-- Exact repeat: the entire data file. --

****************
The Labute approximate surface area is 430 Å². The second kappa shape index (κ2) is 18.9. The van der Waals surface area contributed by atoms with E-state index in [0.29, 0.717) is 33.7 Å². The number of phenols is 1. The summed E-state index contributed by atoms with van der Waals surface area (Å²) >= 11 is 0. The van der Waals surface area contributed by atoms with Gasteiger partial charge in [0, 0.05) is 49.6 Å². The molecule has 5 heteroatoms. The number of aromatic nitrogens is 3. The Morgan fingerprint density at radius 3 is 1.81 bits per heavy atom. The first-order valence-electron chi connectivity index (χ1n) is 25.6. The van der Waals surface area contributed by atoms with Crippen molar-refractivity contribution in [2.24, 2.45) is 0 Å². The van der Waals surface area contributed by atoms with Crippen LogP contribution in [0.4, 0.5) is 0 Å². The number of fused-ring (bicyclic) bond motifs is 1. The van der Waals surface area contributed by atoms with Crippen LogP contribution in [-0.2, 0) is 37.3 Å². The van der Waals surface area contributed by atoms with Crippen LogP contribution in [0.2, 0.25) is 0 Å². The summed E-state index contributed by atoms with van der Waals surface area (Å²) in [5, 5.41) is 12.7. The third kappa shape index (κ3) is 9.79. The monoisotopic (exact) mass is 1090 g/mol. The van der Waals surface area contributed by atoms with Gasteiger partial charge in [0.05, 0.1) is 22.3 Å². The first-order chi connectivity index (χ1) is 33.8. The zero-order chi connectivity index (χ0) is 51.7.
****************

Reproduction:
The Labute approximate surface area is 430 Å². The second kappa shape index (κ2) is 18.9. The van der Waals surface area contributed by atoms with E-state index in [0.29, 0.717) is 33.7 Å². The number of phenols is 1. The summed E-state index contributed by atoms with van der Waals surface area (Å²) >= 11 is 0. The van der Waals surface area contributed by atoms with Gasteiger partial charge in [0, 0.05) is 49.6 Å². The molecule has 5 heteroatoms. The number of aromatic nitrogens is 3. The Morgan fingerprint density at radius 3 is 1.81 bits per heavy atom. The first-order valence-electron chi connectivity index (χ1n) is 25.6. The van der Waals surface area contributed by atoms with Crippen molar-refractivity contribution in [2.24, 2.45) is 0 Å². The van der Waals surface area contributed by atoms with Crippen LogP contribution in [0.4, 0.5) is 0 Å². The number of fused-ring (bicyclic) bond motifs is 1. The van der Waals surface area contributed by atoms with Crippen LogP contribution in [-0.2, 0) is 37.3 Å². The van der Waals surface area contributed by atoms with Crippen LogP contribution in [0.2, 0.25) is 0 Å². The summed E-state index contributed by atoms with van der Waals surface area (Å²) in [5, 5.41) is 12.7. The third kappa shape index (κ3) is 9.79. The monoisotopic (exact) mass is 1090 g/mol. The van der Waals surface area contributed by atoms with Gasteiger partial charge in [0.05, 0.1) is 22.3 Å². The first-order chi connectivity index (χ1) is 33.8. The zero-order chi connectivity index (χ0) is 51.7.